Check out these health tips provided by the Seafood Nutrition Partnership for tips on including seafood and other nutritious items on your dinner plate:
Fish provides essential health for everyone in the family.
Here are some excellent reasons to celebrate National Seafood Month:
- LIVE (HEALTHIER) LONGER: Fish literally saves lives. Eating seafood two to three times per week reduces the risk of death from any health-related cause by 17 percent. Seven out of 10 deaths in the U.S. are preventable through nutrition and lifestyle changes, like adding omega-3s to your diet. Low seafood intake contributes to 55,000 deaths each year, making seafood deficiency a leading dietary contributor to preventable death in the U.S. Older adults with highest fish consumption lived an average of 2.2 years longer.
- SEAFOOD IS A “PROTEIN WITH BENEFITS:” Seafood sits among the highest-quality proteins (like eggs, meats, poultry and dairy) and offers additional health benefits. It can reduce your risk of heart disease, improve how you feel during pregnancy and help your child develop a healthy brain and eyes, and improve memory and sharpness. As a “protein with benefits,” leading health organizations recommend Americans eat seafood at least twice a week.
- SEAFOOD IS BRAIN FOOD: “As calcium is to the bones, DHA is to the brain,” says Dr. Tom Brenna, member of the 2015-2020 Dietary Guidelines Advisory Committee. Seafood provides docosahexaenoic acid (DHA), a type of omega-3 essential for brain development and function, helping neurons trigger and cells regenerate. It is such an important building block that people with low levels of it have measurably smaller brains! The FDA and EPA agree seafood consumption is especially important for pregnant or nursing women because eating fish regularly helps with the growth and development of children’s brains and even helps boost IQ. Babies from moms who ate seafood twice a week had a higher IQ averaging 5.8 points. People who regularly eat fish are 20% less likely than their peers to have depression.7 In fact, the American Psychiatric Association has endorsed the fatty acids in fish as an effective part of depression treatment.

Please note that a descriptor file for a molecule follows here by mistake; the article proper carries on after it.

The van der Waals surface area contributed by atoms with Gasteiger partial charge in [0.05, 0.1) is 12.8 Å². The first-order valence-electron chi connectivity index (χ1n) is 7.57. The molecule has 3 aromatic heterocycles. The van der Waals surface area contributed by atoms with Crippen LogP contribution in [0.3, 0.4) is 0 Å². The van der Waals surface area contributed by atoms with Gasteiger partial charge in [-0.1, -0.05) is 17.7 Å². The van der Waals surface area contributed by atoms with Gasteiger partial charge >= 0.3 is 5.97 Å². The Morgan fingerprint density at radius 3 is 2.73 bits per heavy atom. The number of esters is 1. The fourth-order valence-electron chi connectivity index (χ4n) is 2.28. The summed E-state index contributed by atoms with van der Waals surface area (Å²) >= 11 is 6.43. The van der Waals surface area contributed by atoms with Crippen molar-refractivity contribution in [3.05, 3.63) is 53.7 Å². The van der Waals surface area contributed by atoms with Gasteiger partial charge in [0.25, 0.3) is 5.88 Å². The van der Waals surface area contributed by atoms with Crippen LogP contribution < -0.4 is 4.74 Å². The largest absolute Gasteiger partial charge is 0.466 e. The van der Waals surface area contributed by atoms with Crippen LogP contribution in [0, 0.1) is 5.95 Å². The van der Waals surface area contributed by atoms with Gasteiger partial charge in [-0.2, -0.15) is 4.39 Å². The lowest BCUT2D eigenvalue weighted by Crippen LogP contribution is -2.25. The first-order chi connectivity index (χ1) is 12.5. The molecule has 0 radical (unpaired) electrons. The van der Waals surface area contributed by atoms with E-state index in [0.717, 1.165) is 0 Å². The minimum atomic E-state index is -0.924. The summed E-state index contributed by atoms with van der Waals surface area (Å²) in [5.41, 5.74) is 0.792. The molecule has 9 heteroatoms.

Sources cited at seafoodnutrition.org
The benefits of seafood for kids are big! Fish and shellfish supply the nutrients, vitamins and omega-3s essential for strong bones, brain development, and healthy heart and immune system. So how do moms get their kids to eat more of this delicious, nutritious food? Seafood Nutrition Partnership talked to hundreds of moms and asked top nutrition experts and chefs for their input — all parents with tested-true tips. Here are the ones that, when put into action with real moms as part of SNP’s Little Seafoodies program, seemed to work best.
Here are the top six secrets to getting your kids to eat more seafood:
- HAVE FIN FUN! WHEN SEAFOOD LOOKS FUN, IT’S “YUM!” For younger kids, this can simply be visually appealing, like a sandwich shaped like a fish. The heart of this concept is for there to be an exciting component. Maybe it’s interactive and they can “play” with their food or make a taco or bowl with their favorite flavor combos.
- DIPPING MEANS YUMMING! Seafood, the perfect ketchup delivery device! More than three-quarters of respondents in our mom survey said dipping sauces would be a good way to get their kids to try seafood. Ketchup, ranch dressing and barbecue sauce are kids’ faves.
- DO THE SEAFOOD SWAP! “Kids love chicken fingers, breaded fish or shrimp is really not that different than chicken,” said Nelson. “Kids love burgers, patty up some shrimp or fish and make burgers.”
“Our kids love tacos and spaghetti…whose kids don’t love those? So sometimes I just substitute beef with shrimp or fish in my tacos and spaghetti sauce,” said Indianapolis mom of two Stephanie Hart. “I find that if you introduce seafood with familiar flavors your kids already love, they’ll eat it with few or no questions. Once they get used to it, then they’re willing to expand and try new things.”
- TOP IT. KIDS LOVE IT! Kids love fruit? Pile it on! Try making an avocado and fruit salsa with mango, pineapple or even strawberries to top a fillet. “Serve fish with sauces and toppings that are flavorful and preferred by kids,” suggested Jessica Levinson, mom of twin girls, dietitian and author of 52-Week Meal Planner. “For example, my Orange Maple Salmon goes over swimmingly with kids because of the sweet flavor of maple syrup.”
- ADD IT TO A FAVE, WATCH ’EM RAVE! Crab in mac & cheese, please! Tuna on pasta makes it go fasta! “I got my daughter back on the shrimp lover’s wagon by adding it to her favorite foods like cheese quesadillas and as a topping on homemade pizza (which she makes herself),” said mom, dietitian and co-founder of Teaspoon of Spice, Deanna Segrave-Daly.
- OUR BEST ADVICE IS TO KEEP TRYING. “Seafood on the menu doesn’t happen overnight— it’s a series of trial and error. Being willing to ‘try and error’ is what landed a variety of seafood on my kids plate today,” said dietitian and mom Robin Plotkin.
For more ways to increase your seafood intake, visit seafoodnutrition.org/seafoodsmarts